Tom Brake Says Carshalton and Wallington Relies on Rail

July 20, 2010 9:00 AM

Local MP, Tom Brake, has added his support to a parliamentary motion highlighting the extent to which British businesses and the economy rely on rail.

The motion, which has been laid in Parliament as the Government begins to make decisions about spending cuts, calls on the Government to recognise that more people are now travelling by rail than ever before and that major rail improvement projects boost the economy.

Every year 1 billion of the 1.3 billion passenger journeys made by rail are people commuting or travelling for business. Rail freight also transports 100 million tonnes of goods every year worth £30 billion.

In 25 years time there are expected to be 80% more people commuting by rail and freight demand is forecast to go up by 70%.

Commenting, Tom Brake said:

"People in Carshalton and Wallington rely on rail. It gets them to and from work and allows leisure journeys too. Even those who are not regular passengers reap the benefit of less road congestion and the vital role rail freight plays in transporting everyday goods and fuelling the economy."

He added:

"We all know there are tough spending decisions to be made in the coming weeks and months but it is vital that the government does not make cuts to rail investment that could damage the local and national economy by not enabling future growth. This is why I am pleased to have been able to add my name to this parliamentary motion."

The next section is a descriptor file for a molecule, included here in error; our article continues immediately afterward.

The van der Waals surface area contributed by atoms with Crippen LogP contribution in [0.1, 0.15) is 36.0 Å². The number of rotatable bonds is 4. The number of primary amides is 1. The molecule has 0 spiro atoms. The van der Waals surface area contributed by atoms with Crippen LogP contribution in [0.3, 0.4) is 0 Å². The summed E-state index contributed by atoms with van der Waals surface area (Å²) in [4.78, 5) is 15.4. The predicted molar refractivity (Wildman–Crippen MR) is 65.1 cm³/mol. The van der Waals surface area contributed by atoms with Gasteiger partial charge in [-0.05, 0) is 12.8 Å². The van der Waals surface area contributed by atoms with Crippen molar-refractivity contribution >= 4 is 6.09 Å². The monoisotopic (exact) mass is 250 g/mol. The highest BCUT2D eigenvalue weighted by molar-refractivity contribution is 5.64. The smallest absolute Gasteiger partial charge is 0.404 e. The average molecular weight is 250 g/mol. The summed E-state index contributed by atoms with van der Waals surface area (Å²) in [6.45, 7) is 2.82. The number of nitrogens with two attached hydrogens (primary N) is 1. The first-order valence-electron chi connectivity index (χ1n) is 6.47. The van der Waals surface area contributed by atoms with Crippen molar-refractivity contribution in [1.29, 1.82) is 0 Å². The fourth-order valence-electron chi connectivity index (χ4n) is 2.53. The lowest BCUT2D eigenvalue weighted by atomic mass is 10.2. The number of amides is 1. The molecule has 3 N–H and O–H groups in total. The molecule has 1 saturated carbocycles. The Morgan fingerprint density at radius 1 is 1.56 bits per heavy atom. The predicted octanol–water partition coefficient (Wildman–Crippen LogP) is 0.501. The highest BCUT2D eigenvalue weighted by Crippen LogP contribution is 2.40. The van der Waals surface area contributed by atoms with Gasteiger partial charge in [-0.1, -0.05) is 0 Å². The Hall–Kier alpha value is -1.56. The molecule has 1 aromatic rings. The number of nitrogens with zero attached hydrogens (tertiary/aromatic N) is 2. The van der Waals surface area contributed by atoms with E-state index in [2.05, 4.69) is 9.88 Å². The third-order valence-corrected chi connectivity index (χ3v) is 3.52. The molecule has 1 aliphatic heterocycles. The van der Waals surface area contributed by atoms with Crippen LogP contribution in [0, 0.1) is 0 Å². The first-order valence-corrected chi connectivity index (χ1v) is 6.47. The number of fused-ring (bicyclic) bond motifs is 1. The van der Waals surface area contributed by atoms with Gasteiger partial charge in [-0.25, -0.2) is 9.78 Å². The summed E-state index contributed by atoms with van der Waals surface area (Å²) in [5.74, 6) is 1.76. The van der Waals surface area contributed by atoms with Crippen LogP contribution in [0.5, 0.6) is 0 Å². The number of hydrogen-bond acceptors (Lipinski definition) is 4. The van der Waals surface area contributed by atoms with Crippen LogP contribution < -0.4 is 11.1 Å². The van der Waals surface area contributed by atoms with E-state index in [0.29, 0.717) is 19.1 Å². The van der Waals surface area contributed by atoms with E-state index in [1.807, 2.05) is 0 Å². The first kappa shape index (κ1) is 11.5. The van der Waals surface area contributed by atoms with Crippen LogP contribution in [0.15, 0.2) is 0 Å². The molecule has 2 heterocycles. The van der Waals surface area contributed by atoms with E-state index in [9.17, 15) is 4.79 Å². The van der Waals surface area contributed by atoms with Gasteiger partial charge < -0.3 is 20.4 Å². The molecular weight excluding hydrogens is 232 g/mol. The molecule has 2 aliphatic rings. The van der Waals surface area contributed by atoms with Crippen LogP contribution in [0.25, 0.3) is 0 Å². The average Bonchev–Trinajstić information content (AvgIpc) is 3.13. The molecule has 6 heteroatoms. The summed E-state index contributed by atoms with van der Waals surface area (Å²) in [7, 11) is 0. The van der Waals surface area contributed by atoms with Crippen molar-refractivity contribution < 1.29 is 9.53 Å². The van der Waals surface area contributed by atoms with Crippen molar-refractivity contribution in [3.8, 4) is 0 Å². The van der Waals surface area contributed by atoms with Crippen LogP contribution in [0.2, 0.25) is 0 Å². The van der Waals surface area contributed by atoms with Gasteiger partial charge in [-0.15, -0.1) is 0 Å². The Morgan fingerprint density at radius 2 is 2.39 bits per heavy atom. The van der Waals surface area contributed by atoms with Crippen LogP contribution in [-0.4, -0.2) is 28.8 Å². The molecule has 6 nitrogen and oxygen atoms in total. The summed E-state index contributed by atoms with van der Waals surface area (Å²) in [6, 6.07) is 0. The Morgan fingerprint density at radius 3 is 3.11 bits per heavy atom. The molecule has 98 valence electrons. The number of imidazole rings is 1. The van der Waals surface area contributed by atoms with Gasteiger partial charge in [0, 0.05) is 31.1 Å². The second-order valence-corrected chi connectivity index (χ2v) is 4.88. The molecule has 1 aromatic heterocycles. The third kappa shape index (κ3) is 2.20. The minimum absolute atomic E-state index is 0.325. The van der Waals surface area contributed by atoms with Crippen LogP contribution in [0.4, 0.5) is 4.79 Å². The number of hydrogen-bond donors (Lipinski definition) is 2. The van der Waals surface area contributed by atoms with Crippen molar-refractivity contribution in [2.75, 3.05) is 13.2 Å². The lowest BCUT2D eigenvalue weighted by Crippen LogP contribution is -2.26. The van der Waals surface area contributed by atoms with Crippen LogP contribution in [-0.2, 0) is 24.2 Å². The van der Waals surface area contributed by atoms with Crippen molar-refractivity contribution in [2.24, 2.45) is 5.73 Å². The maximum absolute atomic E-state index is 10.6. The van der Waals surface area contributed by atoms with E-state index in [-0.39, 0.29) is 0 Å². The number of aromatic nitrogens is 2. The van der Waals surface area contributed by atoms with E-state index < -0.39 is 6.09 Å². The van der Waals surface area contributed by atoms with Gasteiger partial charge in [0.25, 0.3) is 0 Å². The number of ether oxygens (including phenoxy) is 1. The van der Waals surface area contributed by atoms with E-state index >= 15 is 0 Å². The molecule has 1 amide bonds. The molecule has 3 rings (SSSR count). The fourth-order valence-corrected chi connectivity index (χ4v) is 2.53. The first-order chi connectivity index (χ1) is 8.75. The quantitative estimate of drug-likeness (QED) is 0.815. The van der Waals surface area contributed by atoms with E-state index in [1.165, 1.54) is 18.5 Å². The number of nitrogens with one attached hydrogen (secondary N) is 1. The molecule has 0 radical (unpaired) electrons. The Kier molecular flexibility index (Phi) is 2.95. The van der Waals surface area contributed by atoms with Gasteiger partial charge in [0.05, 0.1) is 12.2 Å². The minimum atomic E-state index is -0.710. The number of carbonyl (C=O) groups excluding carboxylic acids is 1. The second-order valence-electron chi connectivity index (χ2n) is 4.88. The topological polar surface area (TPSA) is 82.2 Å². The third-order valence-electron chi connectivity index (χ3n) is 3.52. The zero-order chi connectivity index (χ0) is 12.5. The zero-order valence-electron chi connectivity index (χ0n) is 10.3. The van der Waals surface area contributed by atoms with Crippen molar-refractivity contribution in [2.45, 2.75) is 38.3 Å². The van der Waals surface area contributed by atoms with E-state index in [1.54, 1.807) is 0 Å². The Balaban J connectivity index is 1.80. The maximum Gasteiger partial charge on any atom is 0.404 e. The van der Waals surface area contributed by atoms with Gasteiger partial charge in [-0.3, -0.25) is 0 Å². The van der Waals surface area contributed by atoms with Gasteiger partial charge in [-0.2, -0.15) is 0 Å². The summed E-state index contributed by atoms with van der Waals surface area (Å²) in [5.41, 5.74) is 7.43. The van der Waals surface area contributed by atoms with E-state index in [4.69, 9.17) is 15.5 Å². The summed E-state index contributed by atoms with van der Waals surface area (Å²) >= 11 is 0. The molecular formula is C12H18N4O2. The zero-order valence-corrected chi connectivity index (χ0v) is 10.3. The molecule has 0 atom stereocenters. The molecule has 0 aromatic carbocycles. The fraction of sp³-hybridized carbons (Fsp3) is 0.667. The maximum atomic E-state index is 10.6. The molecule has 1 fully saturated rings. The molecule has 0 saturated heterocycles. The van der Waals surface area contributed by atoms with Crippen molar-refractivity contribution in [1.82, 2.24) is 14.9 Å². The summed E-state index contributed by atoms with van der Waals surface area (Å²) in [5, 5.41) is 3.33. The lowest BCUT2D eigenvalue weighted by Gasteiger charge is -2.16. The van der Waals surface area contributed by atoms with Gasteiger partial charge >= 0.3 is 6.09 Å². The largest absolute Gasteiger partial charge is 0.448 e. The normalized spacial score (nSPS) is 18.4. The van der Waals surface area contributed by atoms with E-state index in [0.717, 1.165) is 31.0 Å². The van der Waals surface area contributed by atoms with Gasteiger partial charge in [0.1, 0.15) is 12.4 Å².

EDM 274

ECONOMIC EFFECTS OF RAIL TRANSPORT

17.06.2010

Stewart, Iain

That this House recognises that Britain relies on rail transport; notes that every year 1.3 billion passenger journeys are made by rail and that rail freight carries 100 million tonnes of goods; further recognises that at peak times the busiest parts of the rail network are full, trains are overcrowded and that passenger and freight demand continue to grow; notes that the annual cost of road congestion to the economy is already estimated to be £7-8 billion; believes that investment in infrastructure is necessary to stimulate business investment in Britain's towns and cities and boost economic recovery; further recognises that current major rail capacity enhancement projects bring economic benefits to Britain; and calls on the Government to consider the economic benefits of rail schemes when determining value for money projects in the Comprehensive Spending Review.

What would you like to do next?